The two witnesses today were Rajiv Gokhale (Executive Vice President of Compass Lexicon LLC) and Jonathan Orszag (Senior Managing Director at Compass Lexicon LLC).Gokhale focused on the efficiencies that would result from the merger, and Orszag stressed that the merger would not harm competition. Gokhale was not very convincing; Orszag seemed much more competent.
Gokhale, in response to defense questioning, claimed that substantial efficiencies would result from the Aetna-Humana merger. PSG savings would include $421 million for Medicare and $137 million for commercial insurance, and about $500 million in medical cost efficiencies would be merger specific.
Judge Bates interjected a couple of times to ask questions, and pointed out that he was assuming that the information given to him by Aetna and Humana lawyers (on which he based his analysis) was correct. Gokhale said yes, but said he thought the information was reliable because it would be used in other contexts.
Gokhale also claimed that Aetna had learned from previous mergers (like Coventry) and it would take its knowledge, apply it to Humana, and help reduce costs. DOJ responded by pointing out that Gokhale hadn't check the raw data, prices, contracts, or actual documents in many cases. They did an effective job of damaging his credibility, and Judge Bates remarked that Gokhale was speculating.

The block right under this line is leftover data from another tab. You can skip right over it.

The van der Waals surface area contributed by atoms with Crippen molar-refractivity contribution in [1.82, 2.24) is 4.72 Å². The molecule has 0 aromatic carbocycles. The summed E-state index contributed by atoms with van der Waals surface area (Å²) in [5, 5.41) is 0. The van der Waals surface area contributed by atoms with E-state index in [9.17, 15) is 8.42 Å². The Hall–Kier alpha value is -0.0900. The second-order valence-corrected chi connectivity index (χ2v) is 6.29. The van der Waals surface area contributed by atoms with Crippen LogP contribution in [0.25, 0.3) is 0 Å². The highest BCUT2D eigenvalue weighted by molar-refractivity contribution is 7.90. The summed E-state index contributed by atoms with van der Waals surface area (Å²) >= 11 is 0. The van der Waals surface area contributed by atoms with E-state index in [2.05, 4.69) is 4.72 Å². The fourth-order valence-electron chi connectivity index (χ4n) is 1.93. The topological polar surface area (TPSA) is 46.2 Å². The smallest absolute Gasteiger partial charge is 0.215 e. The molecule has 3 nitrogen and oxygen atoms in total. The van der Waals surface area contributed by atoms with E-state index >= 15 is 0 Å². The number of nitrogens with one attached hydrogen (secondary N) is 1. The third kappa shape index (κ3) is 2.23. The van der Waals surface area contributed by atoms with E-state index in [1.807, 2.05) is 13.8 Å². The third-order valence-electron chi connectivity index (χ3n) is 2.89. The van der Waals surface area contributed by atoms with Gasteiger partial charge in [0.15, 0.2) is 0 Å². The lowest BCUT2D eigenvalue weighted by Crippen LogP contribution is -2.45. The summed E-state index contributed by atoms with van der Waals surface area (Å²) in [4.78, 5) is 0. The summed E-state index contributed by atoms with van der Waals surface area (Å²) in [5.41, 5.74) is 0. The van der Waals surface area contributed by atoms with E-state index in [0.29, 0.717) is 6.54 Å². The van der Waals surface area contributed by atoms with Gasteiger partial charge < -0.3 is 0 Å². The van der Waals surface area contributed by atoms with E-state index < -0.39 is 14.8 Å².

The next witness, Jonathan Orszag, asserted that the merger would not harm competition on public exchanges or in MA. He said that Aetna has already exited the exchanges, and that Humana has raised its prices so much on the exchanges that it won't be a significant competitor come 2017. The exchanges were unprofitable, risky, and unstable.
He also testified that MA competition would not be harmed because MA and traditional Medicare were the same product market. The government is a regulator, competitor, and subsidizer, documents say that Medicare and MA compete, and in his analysis, MA did not pass the hypothetical monopolist test.